Duma Key, Stephen King’s most recent novel (hardcover published January 2008; now out in paperback), is a hefty supernatural thriller, a ghost story that just skirts the horror field and that borrows handily from several of King’s earlier works. Which is not to say that I didn’t enjoy it – I have yet to meet a King novel that I didn’t like (Dolores Claiborne and Rose Madder being the closest things to such a blasphemous thought) – only that a true fan who has nearly read King’s entire catalogue will find familiar elements herein.
Edgar Freemantle, a Minnesotan developer/contractor, has a horrible on-site accident that severs his right arm and causes considerable brain damage. He also loses his wife who divorces him when she cannot deal with his post-accident aphasia and rages. Edgar’s therapist suggests a “geographic cure” and he soon finds himself renting a house on the west coast of Florida, on Duma Key. Once settled there, he discovers a heretofore hidden talent for painting, immersing himself in the work. These paintings are not just physical and emotional therapy, however; they’ve got some real (and disquieting) power to them.
Edgar also makes friends with his neighbors: the elderly Elizabeth Eastlake, suffering from Alzheimer’s, and Wireman, her caretaker. As the new friendship develops, secrets from Elizabeth’s troubled childhood on Duma Key are revealed and an ancient evil is reawakened with Edgar in its sights.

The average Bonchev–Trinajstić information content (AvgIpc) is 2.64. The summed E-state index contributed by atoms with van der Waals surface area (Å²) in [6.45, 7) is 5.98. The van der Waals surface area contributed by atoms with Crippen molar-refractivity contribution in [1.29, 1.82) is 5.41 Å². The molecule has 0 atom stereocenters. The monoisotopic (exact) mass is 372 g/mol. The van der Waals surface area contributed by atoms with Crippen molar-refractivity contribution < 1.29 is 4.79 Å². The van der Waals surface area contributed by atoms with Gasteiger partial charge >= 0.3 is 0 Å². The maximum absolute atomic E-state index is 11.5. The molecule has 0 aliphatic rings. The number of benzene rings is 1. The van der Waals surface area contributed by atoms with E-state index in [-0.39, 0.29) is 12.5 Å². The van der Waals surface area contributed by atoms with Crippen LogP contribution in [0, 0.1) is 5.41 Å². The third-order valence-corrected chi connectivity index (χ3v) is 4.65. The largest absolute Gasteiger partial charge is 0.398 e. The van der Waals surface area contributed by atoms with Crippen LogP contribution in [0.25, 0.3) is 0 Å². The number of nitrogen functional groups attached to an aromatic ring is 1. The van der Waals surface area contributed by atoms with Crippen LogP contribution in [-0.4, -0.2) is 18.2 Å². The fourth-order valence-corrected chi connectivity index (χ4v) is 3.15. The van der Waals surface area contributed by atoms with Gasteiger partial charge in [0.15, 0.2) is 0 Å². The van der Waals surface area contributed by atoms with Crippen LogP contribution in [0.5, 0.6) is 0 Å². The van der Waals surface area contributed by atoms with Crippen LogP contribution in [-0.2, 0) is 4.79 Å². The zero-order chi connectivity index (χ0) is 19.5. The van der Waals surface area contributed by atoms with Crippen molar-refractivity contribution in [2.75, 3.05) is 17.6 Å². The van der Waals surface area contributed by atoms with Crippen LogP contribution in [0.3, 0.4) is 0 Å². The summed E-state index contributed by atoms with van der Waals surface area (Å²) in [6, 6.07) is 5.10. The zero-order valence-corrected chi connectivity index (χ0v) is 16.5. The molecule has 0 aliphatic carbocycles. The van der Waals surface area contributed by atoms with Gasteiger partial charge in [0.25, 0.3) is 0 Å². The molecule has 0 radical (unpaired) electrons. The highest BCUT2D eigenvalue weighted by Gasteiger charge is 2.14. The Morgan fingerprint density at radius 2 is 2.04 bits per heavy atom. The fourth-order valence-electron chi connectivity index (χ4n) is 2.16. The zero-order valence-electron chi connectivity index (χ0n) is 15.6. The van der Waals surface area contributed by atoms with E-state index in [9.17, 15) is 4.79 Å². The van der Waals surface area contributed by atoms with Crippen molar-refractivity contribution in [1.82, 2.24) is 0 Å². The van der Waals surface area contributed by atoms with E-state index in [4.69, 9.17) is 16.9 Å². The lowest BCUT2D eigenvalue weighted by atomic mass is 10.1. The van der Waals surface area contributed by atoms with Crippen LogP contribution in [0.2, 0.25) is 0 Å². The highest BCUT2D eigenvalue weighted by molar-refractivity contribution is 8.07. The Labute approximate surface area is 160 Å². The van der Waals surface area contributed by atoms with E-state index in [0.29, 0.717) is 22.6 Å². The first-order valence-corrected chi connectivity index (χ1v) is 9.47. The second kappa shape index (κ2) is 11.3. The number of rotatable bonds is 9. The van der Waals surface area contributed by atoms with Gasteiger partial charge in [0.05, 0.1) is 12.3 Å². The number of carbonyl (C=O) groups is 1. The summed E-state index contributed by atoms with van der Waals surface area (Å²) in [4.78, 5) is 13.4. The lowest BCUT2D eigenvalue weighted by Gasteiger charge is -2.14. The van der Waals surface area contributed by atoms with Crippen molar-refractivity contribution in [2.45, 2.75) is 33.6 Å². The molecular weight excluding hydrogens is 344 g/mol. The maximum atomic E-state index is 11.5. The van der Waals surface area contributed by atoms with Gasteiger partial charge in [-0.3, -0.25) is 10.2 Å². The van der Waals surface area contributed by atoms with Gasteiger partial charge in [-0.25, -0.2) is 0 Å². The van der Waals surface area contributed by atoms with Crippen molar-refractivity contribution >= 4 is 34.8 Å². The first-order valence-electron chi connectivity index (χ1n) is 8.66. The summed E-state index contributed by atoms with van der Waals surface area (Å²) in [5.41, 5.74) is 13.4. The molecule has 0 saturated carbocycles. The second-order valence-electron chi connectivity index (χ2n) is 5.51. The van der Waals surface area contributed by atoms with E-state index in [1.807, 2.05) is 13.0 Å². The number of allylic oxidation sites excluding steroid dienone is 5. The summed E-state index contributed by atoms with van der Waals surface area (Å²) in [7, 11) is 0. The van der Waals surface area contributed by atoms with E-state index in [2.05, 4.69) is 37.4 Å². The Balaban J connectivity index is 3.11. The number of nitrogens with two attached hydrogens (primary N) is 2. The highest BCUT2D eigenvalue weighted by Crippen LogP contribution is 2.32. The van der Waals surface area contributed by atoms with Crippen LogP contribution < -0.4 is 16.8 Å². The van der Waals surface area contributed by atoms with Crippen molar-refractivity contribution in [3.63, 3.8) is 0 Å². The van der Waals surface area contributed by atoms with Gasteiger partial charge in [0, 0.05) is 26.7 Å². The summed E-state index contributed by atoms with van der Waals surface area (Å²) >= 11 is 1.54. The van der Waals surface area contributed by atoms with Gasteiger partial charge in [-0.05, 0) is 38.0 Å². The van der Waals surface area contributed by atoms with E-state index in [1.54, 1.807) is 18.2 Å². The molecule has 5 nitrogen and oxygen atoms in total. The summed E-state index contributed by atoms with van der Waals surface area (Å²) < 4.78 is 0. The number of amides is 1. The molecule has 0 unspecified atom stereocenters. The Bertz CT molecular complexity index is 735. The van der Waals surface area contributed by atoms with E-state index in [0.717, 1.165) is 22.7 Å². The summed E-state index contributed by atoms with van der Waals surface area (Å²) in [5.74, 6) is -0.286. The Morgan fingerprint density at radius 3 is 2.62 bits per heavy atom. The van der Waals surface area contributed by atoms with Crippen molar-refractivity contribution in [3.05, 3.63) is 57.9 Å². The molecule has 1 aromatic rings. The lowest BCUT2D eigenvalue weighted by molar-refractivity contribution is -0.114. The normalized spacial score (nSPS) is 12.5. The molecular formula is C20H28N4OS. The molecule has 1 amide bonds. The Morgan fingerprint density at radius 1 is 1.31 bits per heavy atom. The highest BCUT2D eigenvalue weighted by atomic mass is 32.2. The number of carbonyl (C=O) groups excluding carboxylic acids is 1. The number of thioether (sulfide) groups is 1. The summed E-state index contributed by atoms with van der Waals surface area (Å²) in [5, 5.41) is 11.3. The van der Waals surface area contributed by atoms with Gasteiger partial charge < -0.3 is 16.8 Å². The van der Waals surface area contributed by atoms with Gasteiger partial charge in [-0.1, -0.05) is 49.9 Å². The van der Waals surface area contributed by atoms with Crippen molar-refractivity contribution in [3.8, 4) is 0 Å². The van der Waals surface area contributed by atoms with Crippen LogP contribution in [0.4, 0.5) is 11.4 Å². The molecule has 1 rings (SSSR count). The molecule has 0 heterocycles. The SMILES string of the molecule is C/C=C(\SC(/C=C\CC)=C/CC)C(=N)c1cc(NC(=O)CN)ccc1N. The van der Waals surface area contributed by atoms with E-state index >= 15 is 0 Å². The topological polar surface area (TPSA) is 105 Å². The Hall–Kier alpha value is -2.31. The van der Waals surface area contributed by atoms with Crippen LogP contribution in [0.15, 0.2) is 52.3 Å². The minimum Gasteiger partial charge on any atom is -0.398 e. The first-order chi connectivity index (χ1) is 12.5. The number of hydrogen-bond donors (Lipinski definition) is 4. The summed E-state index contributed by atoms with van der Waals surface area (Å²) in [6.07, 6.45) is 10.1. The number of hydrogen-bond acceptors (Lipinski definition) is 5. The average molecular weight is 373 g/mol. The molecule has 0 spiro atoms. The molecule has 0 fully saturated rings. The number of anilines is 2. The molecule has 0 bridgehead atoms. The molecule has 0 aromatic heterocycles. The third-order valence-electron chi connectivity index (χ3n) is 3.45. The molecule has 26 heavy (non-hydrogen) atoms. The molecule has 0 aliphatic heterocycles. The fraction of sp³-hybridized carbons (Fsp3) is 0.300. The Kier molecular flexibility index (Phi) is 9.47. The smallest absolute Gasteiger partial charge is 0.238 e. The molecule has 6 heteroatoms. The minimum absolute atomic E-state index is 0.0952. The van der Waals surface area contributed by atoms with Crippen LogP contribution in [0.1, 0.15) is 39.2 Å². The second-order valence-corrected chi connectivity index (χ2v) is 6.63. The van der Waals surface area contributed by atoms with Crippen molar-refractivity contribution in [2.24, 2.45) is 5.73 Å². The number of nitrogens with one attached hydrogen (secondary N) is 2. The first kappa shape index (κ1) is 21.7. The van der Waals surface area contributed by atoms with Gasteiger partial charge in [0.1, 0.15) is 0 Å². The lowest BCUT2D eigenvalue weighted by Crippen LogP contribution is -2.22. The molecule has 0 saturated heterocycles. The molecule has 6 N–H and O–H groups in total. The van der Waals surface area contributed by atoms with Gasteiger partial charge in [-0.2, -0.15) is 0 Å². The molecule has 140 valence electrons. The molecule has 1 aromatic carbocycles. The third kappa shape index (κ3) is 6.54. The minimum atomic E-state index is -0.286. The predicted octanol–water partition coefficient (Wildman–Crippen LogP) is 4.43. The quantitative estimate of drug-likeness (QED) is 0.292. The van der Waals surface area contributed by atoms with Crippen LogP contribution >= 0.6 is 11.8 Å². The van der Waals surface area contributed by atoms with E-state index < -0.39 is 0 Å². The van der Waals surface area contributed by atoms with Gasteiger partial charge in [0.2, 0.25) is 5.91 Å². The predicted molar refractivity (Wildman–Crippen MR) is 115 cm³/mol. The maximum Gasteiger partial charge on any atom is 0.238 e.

As usual, King quickly draws the reader in with his talent for describing character and place. Duma Key is not flat-out horror and is less gory than many of his other books, relying on atmosphere and the characters’ mental struggles for most of the scares. It is also a discussion of art and what it does to both the artist and the observer; I suspect that King spends a lot of time thinking about his own art and both this book and his earlier Lisey’s Story (which I am just over halfway through) are his attempts to connect with what he does and how he feels about it.
I mentioned that there are some elements in this novel that echo some of King’s prior work. “The Road Virus Heads North” (a short story from Everything’s Eventual) is about a scary painting that comes to life and wreaks havoc on its purchaser; and Pet Sematary and the short story “Sometimes They Come Back” (Nightshift) are about being revisited by dead loved ones – and how that just never works out right. I certainly didn’t mind discovering these recurring themes in the new novel; they elicited a comfortable nostalgia, like running into an old friend. Even someone with Stephen King’s incredible imagination must run a bit shallow every now and again. I give Duma Key a solid B+ in the King collection report card: not quite up to the standards of The Shining, ‘Salem’s Lot or The Stand, but a solid and entertaining entry nonetheless.
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